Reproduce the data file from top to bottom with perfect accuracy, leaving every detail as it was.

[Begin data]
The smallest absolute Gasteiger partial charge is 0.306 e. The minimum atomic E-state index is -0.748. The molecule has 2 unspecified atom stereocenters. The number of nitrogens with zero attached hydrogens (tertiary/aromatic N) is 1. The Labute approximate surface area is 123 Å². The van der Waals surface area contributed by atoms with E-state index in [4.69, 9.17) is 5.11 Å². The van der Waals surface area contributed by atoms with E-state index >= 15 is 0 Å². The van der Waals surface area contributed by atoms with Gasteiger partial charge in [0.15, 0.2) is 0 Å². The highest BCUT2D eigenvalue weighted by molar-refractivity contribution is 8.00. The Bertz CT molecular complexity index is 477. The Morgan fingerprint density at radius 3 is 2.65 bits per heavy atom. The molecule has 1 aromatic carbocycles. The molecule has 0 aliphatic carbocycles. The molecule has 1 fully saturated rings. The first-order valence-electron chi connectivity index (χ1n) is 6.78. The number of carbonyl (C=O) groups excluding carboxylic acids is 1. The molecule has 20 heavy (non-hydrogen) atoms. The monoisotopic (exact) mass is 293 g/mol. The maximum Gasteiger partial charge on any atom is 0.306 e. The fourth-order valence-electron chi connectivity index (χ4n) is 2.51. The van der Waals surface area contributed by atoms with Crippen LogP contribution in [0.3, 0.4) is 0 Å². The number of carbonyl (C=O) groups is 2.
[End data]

The smallest absolute Gasteiger partial charge is 0.306 e. The minimum atomic E-state index is -0.748. The molecule has 2 unspecified atom stereocenters. The number of nitrogens with zero attached hydrogens (tertiary/aromatic N) is 1. The Labute approximate surface area is 123 Å². The van der Waals surface area contributed by atoms with E-state index in [4.69, 9.17) is 5.11 Å². The van der Waals surface area contributed by atoms with E-state index >= 15 is 0 Å². The van der Waals surface area contributed by atoms with Gasteiger partial charge in [0.15, 0.2) is 0 Å². The highest BCUT2D eigenvalue weighted by molar-refractivity contribution is 8.00. The Bertz CT molecular complexity index is 477. The Morgan fingerprint density at radius 3 is 2.65 bits per heavy atom. The molecule has 1 aromatic carbocycles. The molecule has 0 aliphatic carbocycles. The molecule has 1 fully saturated rings. The first-order valence-electron chi connectivity index (χ1n) is 6.78. The number of carbonyl (C=O) groups excluding carboxylic acids is 1. The molecule has 20 heavy (non-hydrogen) atoms. The monoisotopic (exact) mass is 293 g/mol. The maximum Gasteiger partial charge on any atom is 0.306 e. The fourth-order valence-electron chi connectivity index (χ4n) is 2.51. The van der Waals surface area contributed by atoms with Crippen LogP contribution in [0.3, 0.4) is 0 Å². The number of carbonyl (C=O) groups is 2.